^In Thai script, the signs ◌ะ are respectively used to indicate a glottal stop after the vowel.
^More diphthongs occur in the pattern /Vw/ or /Vj/: /aj, aːj, aw, aːw, iw, uj, uːj, ew, eːw, ɛːw, ɤːj, oːj, ɔːj, iow, uɛj, ɯɛj/.
^Each first element represents a Thai diphthong, with /a/ as the ending vowel (according to Tingsabadh, Kalaya; Abramson, Arthur S. Thai. Journal of the International Phonetic Association. 1993, 23 (1): 24–28. doi:10.1017/S0025100300004746.).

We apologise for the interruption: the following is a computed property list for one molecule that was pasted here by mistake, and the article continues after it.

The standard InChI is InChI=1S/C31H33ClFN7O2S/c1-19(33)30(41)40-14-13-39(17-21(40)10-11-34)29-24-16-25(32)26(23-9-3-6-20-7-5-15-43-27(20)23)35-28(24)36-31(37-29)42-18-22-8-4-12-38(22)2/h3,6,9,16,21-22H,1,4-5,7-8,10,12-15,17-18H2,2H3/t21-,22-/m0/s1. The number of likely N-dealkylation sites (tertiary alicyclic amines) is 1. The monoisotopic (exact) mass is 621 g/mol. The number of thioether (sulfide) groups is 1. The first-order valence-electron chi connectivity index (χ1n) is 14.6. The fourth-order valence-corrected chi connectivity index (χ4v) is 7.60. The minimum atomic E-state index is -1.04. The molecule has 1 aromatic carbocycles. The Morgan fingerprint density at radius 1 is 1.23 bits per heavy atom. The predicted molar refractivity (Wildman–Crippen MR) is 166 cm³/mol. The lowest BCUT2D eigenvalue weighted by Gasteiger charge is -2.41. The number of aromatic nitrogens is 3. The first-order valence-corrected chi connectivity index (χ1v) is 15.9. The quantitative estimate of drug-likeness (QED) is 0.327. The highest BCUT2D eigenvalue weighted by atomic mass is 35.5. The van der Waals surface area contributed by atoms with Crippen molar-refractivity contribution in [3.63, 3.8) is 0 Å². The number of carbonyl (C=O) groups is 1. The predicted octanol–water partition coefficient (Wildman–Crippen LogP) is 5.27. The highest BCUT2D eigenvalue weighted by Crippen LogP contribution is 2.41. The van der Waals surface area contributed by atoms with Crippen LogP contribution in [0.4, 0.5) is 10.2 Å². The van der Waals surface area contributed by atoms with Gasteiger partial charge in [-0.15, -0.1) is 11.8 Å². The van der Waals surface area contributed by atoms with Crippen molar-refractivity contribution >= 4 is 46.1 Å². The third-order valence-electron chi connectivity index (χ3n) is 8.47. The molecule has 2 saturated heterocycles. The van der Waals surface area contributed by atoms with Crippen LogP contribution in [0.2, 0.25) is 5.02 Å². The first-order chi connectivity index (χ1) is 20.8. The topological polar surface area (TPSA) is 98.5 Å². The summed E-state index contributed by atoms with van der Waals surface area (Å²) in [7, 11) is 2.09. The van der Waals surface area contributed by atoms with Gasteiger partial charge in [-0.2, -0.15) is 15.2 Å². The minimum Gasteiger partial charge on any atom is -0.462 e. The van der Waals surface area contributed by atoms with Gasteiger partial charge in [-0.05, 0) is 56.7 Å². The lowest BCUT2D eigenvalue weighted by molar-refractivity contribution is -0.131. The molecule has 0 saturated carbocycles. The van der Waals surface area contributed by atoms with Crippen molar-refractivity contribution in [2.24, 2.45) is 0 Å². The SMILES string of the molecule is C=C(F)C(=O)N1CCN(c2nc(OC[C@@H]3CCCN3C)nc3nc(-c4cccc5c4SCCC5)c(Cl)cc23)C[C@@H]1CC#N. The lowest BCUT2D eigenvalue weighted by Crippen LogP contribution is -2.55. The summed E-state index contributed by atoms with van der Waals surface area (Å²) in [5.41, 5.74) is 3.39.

^In contrast to Pinyin romanization for Mandarin, Tones for Central Thai romanization uses diacritics in the same way as the IPA.
^Unlike common Sinitic languages, Southern Thai language are only exception from Thai languages which not be fixed-tones language, instead they are pitch-accent language, every tones depend on initial consonant's class, vowel length and final consonant's length. Every tone marks in Thai script only apply for Central Thai and be ineffective to Southern Thai